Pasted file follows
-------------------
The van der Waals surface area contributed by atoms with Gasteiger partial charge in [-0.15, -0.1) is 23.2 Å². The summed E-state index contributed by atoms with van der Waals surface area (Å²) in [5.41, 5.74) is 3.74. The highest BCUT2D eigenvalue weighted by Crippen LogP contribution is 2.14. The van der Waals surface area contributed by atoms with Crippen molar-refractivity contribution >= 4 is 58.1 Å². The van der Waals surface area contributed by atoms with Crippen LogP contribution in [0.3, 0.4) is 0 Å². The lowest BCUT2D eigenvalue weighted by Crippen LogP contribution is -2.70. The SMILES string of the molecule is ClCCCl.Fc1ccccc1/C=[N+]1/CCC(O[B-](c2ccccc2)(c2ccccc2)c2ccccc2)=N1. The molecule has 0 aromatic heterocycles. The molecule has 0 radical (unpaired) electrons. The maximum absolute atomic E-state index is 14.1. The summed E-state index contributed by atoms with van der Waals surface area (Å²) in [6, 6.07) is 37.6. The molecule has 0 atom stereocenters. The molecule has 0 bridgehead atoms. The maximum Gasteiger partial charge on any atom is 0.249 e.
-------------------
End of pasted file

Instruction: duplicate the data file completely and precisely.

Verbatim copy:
The van der Waals surface area contributed by atoms with Gasteiger partial charge in [-0.15, -0.1) is 23.2 Å². The summed E-state index contributed by atoms with van der Waals surface area (Å²) in [5.41, 5.74) is 3.74. The highest BCUT2D eigenvalue weighted by Crippen LogP contribution is 2.14. The van der Waals surface area contributed by atoms with Crippen molar-refractivity contribution >= 4 is 58.1 Å². The van der Waals surface area contributed by atoms with Crippen LogP contribution in [0.3, 0.4) is 0 Å². The lowest BCUT2D eigenvalue weighted by Crippen LogP contribution is -2.70. The SMILES string of the molecule is ClCCCl.Fc1ccccc1/C=[N+]1/CCC(O[B-](c2ccccc2)(c2ccccc2)c2ccccc2)=N1. The molecule has 0 aromatic heterocycles. The molecule has 0 radical (unpaired) electrons. The maximum absolute atomic E-state index is 14.1. The summed E-state index contributed by atoms with van der Waals surface area (Å²) in [6, 6.07) is 37.6. The molecule has 0 atom stereocenters. The molecule has 0 bridgehead atoms. The maximum Gasteiger partial charge on any atom is 0.249 e.